Israeli police have been accused of using excessive force and unlawful arrests against Palestinians who are protesting against the freezing of budgets for their local authorities. The protests, which started in early May, have also been met with attacks by rightwing Jewish extremists, while the police have failed to protect the demonstrators.
The budget cuts were announced by Israel’s finance minister, Bezalel Smotrich, who is withholding 200 million shekels ($55m) that were earmarked for Palestinian towns across the country. He also stopped the funds for a five-year educational program for Palestinians at the Hebrew University of Jerusalem. Smotrich is a member of the Religious Zionism party, which advocates for annexing the occupied West Bank and expelling Palestinians from their lands.
Palestinian local authorities have long suffered from a lack of resources and funds, as well as discrimination and marginalization by the Israeli government. They face challenges in providing basic services such as healthcare, housing, public transport and infrastructure to their residents. The budget cuts have also affected their ability to pay the salaries of their employees.
The protests have been held in front of the prime minister’s office in Jerusalem, as well as in other Israeli cities and in the occupied West Bank. The protesters have demanded that the government reverse the budget cuts and address the rising levels of crime and violence in their communities. They have also expressed their solidarity with the Palestinians in Gaza, who faced a brutal 11-day bombardment by Israel in May that killed more than 250 people and displaced tens of thousands.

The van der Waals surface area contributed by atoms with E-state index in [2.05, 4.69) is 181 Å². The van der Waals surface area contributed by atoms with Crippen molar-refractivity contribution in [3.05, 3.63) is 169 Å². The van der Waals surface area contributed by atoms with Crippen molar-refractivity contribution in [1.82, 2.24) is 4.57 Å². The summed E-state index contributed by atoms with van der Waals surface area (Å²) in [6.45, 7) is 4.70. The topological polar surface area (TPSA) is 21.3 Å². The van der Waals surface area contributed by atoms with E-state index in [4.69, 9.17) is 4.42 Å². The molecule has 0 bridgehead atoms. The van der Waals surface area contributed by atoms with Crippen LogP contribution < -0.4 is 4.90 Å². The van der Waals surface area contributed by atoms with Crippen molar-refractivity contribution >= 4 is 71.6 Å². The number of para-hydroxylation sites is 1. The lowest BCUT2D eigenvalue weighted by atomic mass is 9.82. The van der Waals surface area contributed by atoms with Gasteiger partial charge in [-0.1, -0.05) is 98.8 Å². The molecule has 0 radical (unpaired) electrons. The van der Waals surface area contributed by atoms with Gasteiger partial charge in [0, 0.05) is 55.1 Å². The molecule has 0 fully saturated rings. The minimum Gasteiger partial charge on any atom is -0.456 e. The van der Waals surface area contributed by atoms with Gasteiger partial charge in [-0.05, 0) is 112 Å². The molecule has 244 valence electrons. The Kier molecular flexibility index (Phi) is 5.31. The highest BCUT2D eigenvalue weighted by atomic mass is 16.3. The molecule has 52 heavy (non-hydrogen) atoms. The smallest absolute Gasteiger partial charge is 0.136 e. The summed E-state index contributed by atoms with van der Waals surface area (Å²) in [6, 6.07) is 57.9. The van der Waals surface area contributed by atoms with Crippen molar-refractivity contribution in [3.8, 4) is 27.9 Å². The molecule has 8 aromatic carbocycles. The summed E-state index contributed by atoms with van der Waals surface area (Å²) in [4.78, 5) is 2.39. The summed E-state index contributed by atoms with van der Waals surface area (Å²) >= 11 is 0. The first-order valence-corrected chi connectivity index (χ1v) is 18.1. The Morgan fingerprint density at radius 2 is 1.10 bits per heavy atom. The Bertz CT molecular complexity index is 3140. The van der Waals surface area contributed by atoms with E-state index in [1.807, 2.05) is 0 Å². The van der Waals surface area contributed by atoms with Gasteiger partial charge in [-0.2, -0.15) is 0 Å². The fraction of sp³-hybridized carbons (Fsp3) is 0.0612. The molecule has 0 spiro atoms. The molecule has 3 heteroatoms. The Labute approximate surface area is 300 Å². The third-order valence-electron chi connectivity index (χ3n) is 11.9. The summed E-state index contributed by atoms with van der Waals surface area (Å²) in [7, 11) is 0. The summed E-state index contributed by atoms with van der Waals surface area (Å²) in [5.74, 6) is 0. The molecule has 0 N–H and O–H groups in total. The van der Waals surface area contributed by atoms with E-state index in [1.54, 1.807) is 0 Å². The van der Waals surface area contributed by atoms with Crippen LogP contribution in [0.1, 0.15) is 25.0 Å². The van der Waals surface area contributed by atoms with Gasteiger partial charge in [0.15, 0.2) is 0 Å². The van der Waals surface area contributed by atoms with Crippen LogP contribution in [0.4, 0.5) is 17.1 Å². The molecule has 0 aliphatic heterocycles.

However, instead of listening to their grievances, the Israeli police have responded with repression and brutality. Amnesty International documented more than 20 cases of police violence against peaceful demonstrators since May, including the use of tear gas, stun grenades, rubber bullets and batons. A 17-year-old boy was shot dead by the police in Lod on 10 May.
More Than 2000 Arrests
The police have also arrested more than 2,150 people, mostly Palestinians, on charges such as insulting or assaulting a police officer or taking part in an illegal gathering. Many of them have reported torture and ill-treatment in detention, such as being beaten, kicked, choked, threatened and humiliated.
Among those assaulted and detained by the police were Palestinian members of the Israeli parliament (Knesset), such as Ayman Odeh, who was punched in the throat and face by a policewoman during a demonstration in Jerusalem on 21 August. Another Knesset member, Sami Abu Shehadeh, said that the protests were “a necessary first step to confronting the racist government and its racist approach”.
The police have also failed to protect the protesters from attacks by rightwing Jewish extremists, who have organized freely and incited violence against Palestinians on social media. The extremists have assaulted Palestinians with knives, clubs, stones and firebombs, vandalized their properties and cars, and chanted “death to Arabs” and “may your village burn”. Some of these attacks have been carried out with the complicity or indifference of the police.
The Israeli authorities have been condemned by human rights groups and international organizations for their violations of the rights of Palestinians. The UN human rights chief, Michelle Bachelet, said that Israel’s actions may amount to war crimes and crimes against humanity. She also urged Israel to end its occupation of Palestinian territories and respect their right to self-determination.
The Palestinian protesters have vowed to continue their struggle until their demands are met. They have called for an end to the budget cuts, the discrimination and the violence. They have also called for justice and accountability for those responsible for the violations. They have said that they will not give up on their rights and dignity as human beings.